UK : la presse représente moins de 10 % des dépenses publicitaires

Newspapers and magazines forecast to see less than tenth of UK ad spend in 2019


Advertising spent on newspapers and magazines is set to account for less than 10 per cent of the UK market this year, according to forecast figures.


In a report by ad agency Group M, published today, it is predicted that all newsbrands (national and regional) and magazines (consumer and B2B) will take home a combined 9.3 per cent share of all UK ad money in 2019.


Last year the ad market share for newspapers and magazines was 10.3 per cent and in 2015 it was 17 per cent, according to Group M. This decline is forecast to continue into 2020 while overall spending grows.


The report said: “Print is still set to decline in the near-term, with spending forecast to fall by mid-single-digit levels in 2019 and 2020.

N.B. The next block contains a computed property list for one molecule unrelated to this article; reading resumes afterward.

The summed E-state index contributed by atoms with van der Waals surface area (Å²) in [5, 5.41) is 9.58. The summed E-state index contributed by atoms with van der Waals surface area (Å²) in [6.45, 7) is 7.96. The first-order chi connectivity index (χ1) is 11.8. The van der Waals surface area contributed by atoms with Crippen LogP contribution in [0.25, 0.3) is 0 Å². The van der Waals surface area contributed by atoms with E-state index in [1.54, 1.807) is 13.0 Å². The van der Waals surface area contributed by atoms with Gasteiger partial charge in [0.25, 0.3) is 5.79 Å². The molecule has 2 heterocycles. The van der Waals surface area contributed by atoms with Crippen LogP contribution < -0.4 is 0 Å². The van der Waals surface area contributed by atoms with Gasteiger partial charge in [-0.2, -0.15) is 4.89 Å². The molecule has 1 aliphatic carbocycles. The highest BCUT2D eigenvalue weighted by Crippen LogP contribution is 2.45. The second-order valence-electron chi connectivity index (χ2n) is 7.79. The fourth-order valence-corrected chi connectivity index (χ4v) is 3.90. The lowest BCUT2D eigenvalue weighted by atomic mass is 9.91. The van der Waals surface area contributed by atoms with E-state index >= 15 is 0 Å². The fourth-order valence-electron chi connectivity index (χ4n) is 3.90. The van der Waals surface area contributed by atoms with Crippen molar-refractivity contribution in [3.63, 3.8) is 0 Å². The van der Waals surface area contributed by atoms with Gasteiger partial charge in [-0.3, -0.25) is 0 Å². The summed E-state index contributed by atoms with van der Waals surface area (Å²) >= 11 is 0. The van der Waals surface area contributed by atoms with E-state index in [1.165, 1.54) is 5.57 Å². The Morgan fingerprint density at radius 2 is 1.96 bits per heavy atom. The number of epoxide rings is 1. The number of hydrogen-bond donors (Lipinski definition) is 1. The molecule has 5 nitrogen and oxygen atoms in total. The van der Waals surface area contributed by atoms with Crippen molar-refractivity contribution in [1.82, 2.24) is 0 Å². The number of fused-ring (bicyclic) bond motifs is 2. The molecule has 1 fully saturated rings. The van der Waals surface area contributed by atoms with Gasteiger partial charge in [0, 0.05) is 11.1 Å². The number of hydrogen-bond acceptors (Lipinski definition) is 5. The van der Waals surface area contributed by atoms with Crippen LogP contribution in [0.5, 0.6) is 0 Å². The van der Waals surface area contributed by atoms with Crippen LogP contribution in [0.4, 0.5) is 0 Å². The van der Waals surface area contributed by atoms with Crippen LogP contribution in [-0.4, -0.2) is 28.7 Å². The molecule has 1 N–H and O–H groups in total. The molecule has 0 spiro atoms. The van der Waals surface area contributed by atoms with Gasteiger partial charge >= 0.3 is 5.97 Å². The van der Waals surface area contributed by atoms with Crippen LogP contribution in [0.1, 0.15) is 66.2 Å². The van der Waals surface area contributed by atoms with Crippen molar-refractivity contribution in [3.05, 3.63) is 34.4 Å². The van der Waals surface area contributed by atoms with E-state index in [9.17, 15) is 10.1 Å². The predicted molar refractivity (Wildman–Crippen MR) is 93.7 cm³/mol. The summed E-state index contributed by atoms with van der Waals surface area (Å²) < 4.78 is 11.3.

“However, this is a noted improvement from the double-digit declines recorded only a few years ago.


“Digital extensions offered by newspaper and magazine publishers help to ensure that trends will not worsen by much from current levels.”


There is a very different outlook for ad spend for digital “pure-players” such as Facebook and Google.


The forecast estimated that digital advertising will make up more than 60 per cent of all UK ad spend this year at £13.5bn, with Facebook and Google expected to take around three-quarters of this figure on a gross basis.


Digital “pure players” are the largest group of ad sellers, the report said. It also warned that Brexit could see growth in ad spend slow down.


“Planning for Brexit contingencies is occupying management bandwidth, which is affecting ad-budget setting, and could potentially lead to reductions,” it explained.


Year-on-year growth of 6.1 per cent in the overall UK ad market is forecast for this year. Last year the market was up by 7.8 per cent year-on-year.


But overall UK ad spend will still reach £21.8bn by the end of 2019, the forecast predicts, rising to a predicted £22.8bn by 2020.


Spending on TV and radio advertising is estimated to stay fairly level over the next few years.


Lire : PressGazette du 3 juin


Jean-Philippe Behr

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